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|Hell & Gone by Henry Brown
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(Call it men's fiction, action-adventure, military thriller or even a war novel...but Hell and Gone is not about Iraq or Afghanistan.)
ABOUT ELITE FORCES
Wars are fought for political, economic, or even religious reasons. But whatever the cause, when you boil it down, conventional warfare is a struggle to control key terrain and resources. To do this, you need "boots on the ground"--men with rifles, or spears, swords, or clubs, depending on geo-historic context. In other words: Infantry--the oldest military specialty. To this day, you can't win a conventional war without infantry.
Armies of antiquity suplemented their infantry formations with units of archers and cavalry. By Medieval times, artillery and engineers were essential specialties, as well. Study any depiction of a castle siege, and both will figure prominently. (The most famous specialty from the Medieval period is arguably an elite force--the knights. The tradition of saluting comes from them, by the way.)
More military specialties were added as technology advanced, and existing specialties were upgraded. Cannons replaced catapults; muskets replaced bows, and so forth. Knights were rendered obsolete by newer elite forces: pikemen; musketeers; grenadiers... In the Eastern world there were samurai, ninjas, Cossacks, and Scythian horse-archers, all arguably elite forces.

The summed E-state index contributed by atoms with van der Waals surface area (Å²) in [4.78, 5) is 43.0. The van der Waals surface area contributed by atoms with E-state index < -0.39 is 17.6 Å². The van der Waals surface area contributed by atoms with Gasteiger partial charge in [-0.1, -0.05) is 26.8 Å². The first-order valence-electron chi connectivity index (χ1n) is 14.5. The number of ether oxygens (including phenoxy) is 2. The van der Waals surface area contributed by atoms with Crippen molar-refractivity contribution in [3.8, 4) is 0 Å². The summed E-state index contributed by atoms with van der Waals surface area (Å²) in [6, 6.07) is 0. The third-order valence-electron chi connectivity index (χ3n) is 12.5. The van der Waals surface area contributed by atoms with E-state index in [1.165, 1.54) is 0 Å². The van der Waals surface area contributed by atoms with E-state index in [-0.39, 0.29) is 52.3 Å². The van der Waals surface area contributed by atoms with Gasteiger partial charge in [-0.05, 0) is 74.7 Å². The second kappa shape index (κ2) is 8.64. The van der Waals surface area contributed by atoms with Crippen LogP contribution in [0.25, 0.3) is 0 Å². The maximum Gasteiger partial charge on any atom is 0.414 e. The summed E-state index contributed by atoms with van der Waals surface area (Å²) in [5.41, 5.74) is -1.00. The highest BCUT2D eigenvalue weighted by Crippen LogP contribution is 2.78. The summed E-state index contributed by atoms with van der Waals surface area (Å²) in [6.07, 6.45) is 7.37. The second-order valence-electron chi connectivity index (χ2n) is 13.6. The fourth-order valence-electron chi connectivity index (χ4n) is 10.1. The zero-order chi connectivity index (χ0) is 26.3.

Napoleon had his Imperial Guard. Wellington had his flanking companies. Even before that, the American colonists had Rogers' Rangers.
The First World War was such a flat-footed slugfest that elite forces were seldom deployed correctly, and seldom made a difference, at least in Europe where the whole catastrophe started, finished, and wreaked the most destruction. It was the Second World War which saw widespread, effective use of elite forces. Most of these elite forces were designed to carry out "commando" missions; and most present-day commando units can trace their origins back to the Big One.
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